We love to hear from readers! Please email your question or comment to Independent Living editor Lee Bellinger ([email protected]). Please include your name and home state. You may also reach us via postal mail (P.O. Box 1240; Clover, SC 29710-4240).
Zombie-Free Zones Can Have Their Own Dangers if You Are Not Ready!
Ken G. writes: Lyme Disease is bad enough. My wife has had it a couple of times, because we have our hideaway in the country to get away from the “zombies.” Now there is a worse tick-borne disease. It’s called anaplasmosis, and it is potentially deadly if not treated in the ER immediately. This is also something your readers should be aware of.
Over the years, I have found your newsletters very informative, providing information not available, to my knowledge, anywhere else.
Lee responds: I sent out an email alert to subscribers on August 26th warning about expanding Lyme disease danger zones:
“A decade ago, Lyme disease cases were concentrated in 130 different counties. Now 260 counties are classified as high-risk areas. The ticks responsible for Lyme disease are spreading in every direction, but researchers aren’t sure exactly why.
People living in rural and suburban areas tend have the highest risk of coming in contact with Lyme carrying ticks. But scientists have found ticks in large parks within cities as well. Central Park in New York, for example.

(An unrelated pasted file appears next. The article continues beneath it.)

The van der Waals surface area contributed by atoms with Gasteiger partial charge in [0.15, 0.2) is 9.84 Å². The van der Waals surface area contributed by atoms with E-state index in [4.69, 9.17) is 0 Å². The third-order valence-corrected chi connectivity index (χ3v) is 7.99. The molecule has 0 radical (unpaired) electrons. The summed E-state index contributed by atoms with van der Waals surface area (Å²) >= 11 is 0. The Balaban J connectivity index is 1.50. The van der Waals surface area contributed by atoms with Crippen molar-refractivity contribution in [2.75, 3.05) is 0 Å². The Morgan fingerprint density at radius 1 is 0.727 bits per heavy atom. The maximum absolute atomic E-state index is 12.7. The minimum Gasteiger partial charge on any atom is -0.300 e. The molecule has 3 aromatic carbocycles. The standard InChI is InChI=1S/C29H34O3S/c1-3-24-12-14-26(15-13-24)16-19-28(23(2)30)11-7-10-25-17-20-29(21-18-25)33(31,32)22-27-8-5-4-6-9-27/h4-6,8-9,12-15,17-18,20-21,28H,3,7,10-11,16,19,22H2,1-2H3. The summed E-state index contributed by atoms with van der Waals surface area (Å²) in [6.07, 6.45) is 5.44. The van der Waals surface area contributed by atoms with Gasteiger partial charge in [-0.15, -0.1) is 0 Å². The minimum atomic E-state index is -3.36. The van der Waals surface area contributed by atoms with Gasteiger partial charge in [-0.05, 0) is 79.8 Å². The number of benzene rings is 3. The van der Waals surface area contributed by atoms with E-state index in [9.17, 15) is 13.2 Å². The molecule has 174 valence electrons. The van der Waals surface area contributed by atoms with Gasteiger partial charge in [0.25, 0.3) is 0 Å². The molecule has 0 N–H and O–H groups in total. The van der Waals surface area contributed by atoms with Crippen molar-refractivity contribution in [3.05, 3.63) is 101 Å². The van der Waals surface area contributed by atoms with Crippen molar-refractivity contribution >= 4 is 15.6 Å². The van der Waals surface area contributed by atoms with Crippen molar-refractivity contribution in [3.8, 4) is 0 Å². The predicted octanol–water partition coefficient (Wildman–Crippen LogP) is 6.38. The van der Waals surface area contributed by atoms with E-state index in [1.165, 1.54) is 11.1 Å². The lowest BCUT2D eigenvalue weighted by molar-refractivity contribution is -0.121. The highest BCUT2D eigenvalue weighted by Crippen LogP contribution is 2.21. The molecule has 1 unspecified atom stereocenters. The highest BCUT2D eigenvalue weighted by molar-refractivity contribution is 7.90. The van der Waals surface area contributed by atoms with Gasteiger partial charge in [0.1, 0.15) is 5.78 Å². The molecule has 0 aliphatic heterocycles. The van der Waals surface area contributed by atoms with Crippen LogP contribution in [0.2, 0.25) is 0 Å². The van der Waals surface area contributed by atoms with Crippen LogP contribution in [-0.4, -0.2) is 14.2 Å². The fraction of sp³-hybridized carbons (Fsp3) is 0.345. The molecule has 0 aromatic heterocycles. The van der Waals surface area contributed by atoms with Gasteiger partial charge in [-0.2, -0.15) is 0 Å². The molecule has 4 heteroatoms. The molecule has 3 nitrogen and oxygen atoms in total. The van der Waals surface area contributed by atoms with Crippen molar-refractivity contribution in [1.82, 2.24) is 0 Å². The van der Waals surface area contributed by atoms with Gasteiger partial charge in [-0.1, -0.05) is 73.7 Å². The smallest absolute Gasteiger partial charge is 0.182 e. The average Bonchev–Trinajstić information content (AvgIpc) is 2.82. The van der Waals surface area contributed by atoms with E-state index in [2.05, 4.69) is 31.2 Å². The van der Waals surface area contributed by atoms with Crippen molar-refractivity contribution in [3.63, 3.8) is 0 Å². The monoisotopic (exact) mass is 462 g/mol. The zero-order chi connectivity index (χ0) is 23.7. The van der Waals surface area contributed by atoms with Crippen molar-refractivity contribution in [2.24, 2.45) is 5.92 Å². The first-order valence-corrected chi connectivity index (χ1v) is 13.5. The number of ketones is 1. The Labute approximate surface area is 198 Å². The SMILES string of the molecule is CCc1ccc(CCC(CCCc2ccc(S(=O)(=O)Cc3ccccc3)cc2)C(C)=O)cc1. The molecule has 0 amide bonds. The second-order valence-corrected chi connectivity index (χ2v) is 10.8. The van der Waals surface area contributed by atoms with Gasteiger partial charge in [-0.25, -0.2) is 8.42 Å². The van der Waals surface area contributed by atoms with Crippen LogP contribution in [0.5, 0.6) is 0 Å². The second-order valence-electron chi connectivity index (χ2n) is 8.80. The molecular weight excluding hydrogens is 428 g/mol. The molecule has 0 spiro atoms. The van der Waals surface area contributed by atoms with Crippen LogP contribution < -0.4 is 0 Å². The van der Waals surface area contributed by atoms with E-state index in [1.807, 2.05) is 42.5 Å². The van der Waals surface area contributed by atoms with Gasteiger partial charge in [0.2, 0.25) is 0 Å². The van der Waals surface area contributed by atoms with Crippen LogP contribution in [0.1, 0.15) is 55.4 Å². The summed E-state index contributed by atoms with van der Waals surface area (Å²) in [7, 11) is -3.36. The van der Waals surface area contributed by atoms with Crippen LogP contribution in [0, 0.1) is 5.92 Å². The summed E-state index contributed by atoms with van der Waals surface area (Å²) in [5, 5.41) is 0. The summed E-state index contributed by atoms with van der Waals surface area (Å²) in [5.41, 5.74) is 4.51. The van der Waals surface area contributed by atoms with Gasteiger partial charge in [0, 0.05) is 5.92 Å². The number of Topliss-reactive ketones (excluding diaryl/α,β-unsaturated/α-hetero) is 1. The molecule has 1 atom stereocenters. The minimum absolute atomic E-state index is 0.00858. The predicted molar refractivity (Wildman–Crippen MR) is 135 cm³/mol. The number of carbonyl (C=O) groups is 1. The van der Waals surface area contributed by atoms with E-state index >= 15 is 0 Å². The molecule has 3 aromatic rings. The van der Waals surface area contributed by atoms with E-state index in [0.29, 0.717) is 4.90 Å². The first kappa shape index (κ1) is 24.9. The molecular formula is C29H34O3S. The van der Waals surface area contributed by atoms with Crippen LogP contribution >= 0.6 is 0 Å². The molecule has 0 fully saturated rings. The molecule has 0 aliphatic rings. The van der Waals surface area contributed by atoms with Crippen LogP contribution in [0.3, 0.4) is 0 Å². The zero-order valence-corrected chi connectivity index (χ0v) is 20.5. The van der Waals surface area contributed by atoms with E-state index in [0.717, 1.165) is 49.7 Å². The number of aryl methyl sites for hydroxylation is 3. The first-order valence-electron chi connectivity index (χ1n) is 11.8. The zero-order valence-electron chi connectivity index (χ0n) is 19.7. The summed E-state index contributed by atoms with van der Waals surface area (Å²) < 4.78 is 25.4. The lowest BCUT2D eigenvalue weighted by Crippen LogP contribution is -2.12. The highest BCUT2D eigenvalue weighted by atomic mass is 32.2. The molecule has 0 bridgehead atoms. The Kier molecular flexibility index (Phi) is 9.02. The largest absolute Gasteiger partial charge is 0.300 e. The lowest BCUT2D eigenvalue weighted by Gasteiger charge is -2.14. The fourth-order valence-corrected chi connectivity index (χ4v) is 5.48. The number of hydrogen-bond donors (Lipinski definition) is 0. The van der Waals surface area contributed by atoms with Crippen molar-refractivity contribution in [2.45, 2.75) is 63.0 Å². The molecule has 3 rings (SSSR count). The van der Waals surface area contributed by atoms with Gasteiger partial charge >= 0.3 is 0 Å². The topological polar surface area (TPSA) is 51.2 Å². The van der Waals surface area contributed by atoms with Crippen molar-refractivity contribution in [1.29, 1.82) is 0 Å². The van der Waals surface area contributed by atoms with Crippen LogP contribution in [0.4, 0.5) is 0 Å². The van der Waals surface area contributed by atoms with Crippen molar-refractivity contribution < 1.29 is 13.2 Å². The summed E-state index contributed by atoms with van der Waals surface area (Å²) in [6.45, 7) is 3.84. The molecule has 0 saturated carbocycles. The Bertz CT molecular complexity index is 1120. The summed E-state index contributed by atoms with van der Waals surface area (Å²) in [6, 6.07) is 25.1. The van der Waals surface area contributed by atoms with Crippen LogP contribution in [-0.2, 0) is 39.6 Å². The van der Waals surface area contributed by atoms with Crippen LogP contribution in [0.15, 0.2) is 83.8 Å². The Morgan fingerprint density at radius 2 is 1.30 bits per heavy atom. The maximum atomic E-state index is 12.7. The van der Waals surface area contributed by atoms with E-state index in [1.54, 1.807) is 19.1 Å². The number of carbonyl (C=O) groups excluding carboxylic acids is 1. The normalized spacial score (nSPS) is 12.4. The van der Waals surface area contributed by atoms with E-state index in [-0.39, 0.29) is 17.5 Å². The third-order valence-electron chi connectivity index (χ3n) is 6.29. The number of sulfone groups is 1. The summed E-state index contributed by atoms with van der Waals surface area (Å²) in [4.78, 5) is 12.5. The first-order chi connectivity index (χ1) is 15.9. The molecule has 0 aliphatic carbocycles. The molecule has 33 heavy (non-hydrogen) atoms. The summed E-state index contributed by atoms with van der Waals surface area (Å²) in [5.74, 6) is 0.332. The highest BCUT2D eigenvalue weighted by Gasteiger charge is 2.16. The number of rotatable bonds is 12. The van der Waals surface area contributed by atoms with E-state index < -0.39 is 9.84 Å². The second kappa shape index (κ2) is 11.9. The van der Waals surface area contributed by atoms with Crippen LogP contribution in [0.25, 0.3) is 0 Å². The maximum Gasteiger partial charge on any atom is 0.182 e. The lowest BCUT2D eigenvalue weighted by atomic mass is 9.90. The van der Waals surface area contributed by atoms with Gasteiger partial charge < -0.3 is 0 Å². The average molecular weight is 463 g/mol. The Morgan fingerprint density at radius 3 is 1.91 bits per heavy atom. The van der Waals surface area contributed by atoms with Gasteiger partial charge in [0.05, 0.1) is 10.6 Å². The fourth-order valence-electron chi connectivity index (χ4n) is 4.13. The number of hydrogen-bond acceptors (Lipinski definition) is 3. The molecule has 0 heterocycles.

Like Lyme disease, anaplasmosis is a bacterial infection contracted via tick bites. So similar prevention strategies apply. Avoid tick-infested areas. Avoid traversing through thick grass and brush. When out in the woods or in a public park, wear long sleeves to minimize your skin exposure. Apply a good insect repellent such as DEET to any exposed skin.”
P.S. Thanks for your complimentary remarks on Independent Living newsletter! Because of the continued support of our readers, we are able to invest in top-tier independent research and deliver a first-rate product.
How Do I Buy the Exact Right Life Insurance?
Cinda S. writes: What is your opinion on adding extra money to a life insurance policy that can be borrowed from and also makes good interest? Is there a good chance that these large insurance companies could go out of business?
Lee responds: It’s definitely a good idea to check the financial strength of an insurer before pouring money into any policy it issues. Insurance companies that are financially strong will be able to weather downturns in the economy or hits to their business due to disasters.
I pulled up a list of the latest life insurer ratings from Weiss Ratings. While dozens of insurers out there are strong, only five earned the strongest possible A+ rating for financial strength. They are:
- American Family Life Insurance
- Country Life Insurance
- Physicians Mutual Insurance
- State Farm
- Teachers Insurance and Annuity Association of America